- This topic has 14 replies, 1 voice, and was last updated February 14, 2007 at 12:59 am by .
- February 14, 2007 at 12:59 am #250975Guest
There’s government loans for students. Most students qualify for
them, they are no-interest or low interest. You need to fill out aFAFSA (I think that’s right) onine. Make an appointment with your
financial advisor. The government will base how much they give you
based on your “estimated cost of attendance” will be. The schoolestimates that number (and they don’t count your daughter)…they say
for a student at our school the average rent is____, the average
amount on groceries should be_____, etc. Then they loan you thatamount. So they will give you enough for full tuition and then some
for rent, food, etc. Not that much above tuition, but you make it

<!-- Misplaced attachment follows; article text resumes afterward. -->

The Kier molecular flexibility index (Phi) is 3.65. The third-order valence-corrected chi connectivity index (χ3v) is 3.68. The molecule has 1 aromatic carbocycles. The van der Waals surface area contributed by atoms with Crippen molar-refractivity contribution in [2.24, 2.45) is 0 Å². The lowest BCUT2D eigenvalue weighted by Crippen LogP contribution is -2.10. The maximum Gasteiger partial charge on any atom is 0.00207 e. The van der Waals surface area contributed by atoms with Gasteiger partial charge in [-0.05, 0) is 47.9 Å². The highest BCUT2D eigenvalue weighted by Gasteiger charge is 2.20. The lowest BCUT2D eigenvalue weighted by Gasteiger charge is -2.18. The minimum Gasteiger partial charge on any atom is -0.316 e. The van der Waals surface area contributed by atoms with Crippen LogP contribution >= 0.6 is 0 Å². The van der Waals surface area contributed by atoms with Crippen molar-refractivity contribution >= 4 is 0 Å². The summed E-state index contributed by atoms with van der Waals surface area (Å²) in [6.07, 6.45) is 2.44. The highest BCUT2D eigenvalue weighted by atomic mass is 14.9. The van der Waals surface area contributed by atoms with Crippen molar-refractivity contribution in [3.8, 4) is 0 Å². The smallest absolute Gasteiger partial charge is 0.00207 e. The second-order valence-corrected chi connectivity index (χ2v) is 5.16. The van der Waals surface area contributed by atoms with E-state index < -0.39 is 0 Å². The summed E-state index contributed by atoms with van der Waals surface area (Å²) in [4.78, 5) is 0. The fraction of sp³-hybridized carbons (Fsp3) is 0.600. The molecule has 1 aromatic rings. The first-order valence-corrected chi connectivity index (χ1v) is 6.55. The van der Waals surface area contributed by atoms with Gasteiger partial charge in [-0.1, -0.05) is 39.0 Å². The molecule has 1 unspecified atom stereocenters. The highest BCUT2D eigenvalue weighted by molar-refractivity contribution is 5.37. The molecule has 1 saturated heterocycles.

work. My husband is just finishing up dental school and we have 3kids. He can only work saturdays and I do babysitting here and
there, but basically we live off the student loans he gets. No way
we could’ve gone to school without getting into debt…no a 1/4million dollars later we’ll be graduating (yeah)..but spending 4 more
years doing a residency for an oral surgery program 🙁 Good luck!
Julie— In Budget101_@yahoogroups.com, elizabe555@… wrote:
>> In a message dated 2/17/2007 7:51:09 P.M. Eastern Standard Time,
> pseuzanne@… writes:
>> But, how do I sign up for school
> without knowing where the money’s coming from first?
> Can anyone shed some light on this for me?>
>> I think you can still register for classes without knowing where
> is coming from and then, if you don’t get the money (or enoughmoney) by a
> certain period, you can withdraw from classes and all you would
lose is the> registration fees. Check with the college you want to go to and
find out what
> their policy on dropping out of a program is – how soon beforeclasses start do
> you have to drop, if you would still be responsible for any tuition
costs etc.> Liz
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